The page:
• http://www.marczewski.me.uk/ Andrzej Marczewski

      There are other challenges for high level players. Taking down a newbie 800 times in a game benefits no one in the long run. A lot of games get around this by having servers dedicated to new players – if they venture out then they do so informed of the risk!

      The point being made (in this article and mine with the feedback loops), as soon as a game gets totally unbalanced, especially in team based games, at least half the players will lose interest. If this happens and teams are left unbalanced etc, it is again of no benefit to users or the game.

      I am not saying skilled players should remain unrewarded for their battlefield prowess, but there needs to be a system in place that stops it being fun for just one player in a game. Everyone needs to enjoy it or else there is no point in them playing. When that happens you just have a group of really good players, playing each other to a stalemate and getting bored! Keep some level of balance and keep more players!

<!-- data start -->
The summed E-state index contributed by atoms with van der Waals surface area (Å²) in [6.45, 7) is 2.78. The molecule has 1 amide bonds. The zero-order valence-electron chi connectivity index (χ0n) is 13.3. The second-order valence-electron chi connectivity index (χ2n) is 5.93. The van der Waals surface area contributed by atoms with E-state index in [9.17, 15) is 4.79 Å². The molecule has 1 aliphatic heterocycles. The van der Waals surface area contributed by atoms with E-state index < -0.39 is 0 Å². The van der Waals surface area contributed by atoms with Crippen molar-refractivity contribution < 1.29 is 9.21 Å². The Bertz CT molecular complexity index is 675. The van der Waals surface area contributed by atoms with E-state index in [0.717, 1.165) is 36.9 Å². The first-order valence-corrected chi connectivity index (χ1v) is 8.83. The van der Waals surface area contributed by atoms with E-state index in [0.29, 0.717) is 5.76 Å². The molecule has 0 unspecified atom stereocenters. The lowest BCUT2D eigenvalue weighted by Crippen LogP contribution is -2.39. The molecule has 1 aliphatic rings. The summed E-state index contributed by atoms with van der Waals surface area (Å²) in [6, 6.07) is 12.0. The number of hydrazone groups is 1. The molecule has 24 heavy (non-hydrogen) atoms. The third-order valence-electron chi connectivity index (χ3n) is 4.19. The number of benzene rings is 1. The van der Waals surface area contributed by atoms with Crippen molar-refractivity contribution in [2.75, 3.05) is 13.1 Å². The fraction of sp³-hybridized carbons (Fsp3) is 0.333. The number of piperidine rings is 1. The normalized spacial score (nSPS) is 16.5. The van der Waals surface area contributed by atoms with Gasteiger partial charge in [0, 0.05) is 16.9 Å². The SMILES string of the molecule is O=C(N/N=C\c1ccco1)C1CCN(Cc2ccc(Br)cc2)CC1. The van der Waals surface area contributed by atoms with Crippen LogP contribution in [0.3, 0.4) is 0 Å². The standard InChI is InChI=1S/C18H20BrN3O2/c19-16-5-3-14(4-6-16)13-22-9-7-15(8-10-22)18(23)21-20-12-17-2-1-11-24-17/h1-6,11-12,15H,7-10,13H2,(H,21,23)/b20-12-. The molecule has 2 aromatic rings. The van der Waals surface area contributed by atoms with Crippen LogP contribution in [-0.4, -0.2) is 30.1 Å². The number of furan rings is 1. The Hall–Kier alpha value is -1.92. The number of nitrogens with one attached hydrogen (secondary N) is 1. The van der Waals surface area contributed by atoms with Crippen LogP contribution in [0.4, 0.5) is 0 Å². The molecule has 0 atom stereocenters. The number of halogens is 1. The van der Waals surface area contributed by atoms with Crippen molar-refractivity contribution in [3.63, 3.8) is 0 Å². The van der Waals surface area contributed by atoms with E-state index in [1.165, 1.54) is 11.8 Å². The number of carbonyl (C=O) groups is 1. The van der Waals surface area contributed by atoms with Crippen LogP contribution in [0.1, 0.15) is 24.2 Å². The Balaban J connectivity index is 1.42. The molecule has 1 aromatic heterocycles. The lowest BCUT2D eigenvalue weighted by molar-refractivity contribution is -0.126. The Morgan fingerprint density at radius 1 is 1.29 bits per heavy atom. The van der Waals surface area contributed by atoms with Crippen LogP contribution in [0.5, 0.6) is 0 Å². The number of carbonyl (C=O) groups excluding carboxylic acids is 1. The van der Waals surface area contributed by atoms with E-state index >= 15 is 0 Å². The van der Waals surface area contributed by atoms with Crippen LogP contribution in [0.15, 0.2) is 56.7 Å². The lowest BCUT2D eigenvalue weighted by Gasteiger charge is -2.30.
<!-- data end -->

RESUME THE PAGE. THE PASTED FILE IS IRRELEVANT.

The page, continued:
• http://www.facebook.com/profile.php?id=1067990748 Suso Martínez

        Yes, different play areas (e.g. servers as you said) for different player levels is probably one of the most effective approaches, as it gives everyone a significant chance of winning while still encouraging them to continue mastering the game. The problem comes when you cannot do something like that. I am thinking about the classic example of fight games when an expert player wants to fight against his friend who has never played the game before… should the game let the new win despite of all the complex techniques and strategies the expert knows? Is the fun of sharing the play just enough? Mario kart is a good example of the latter, I think :)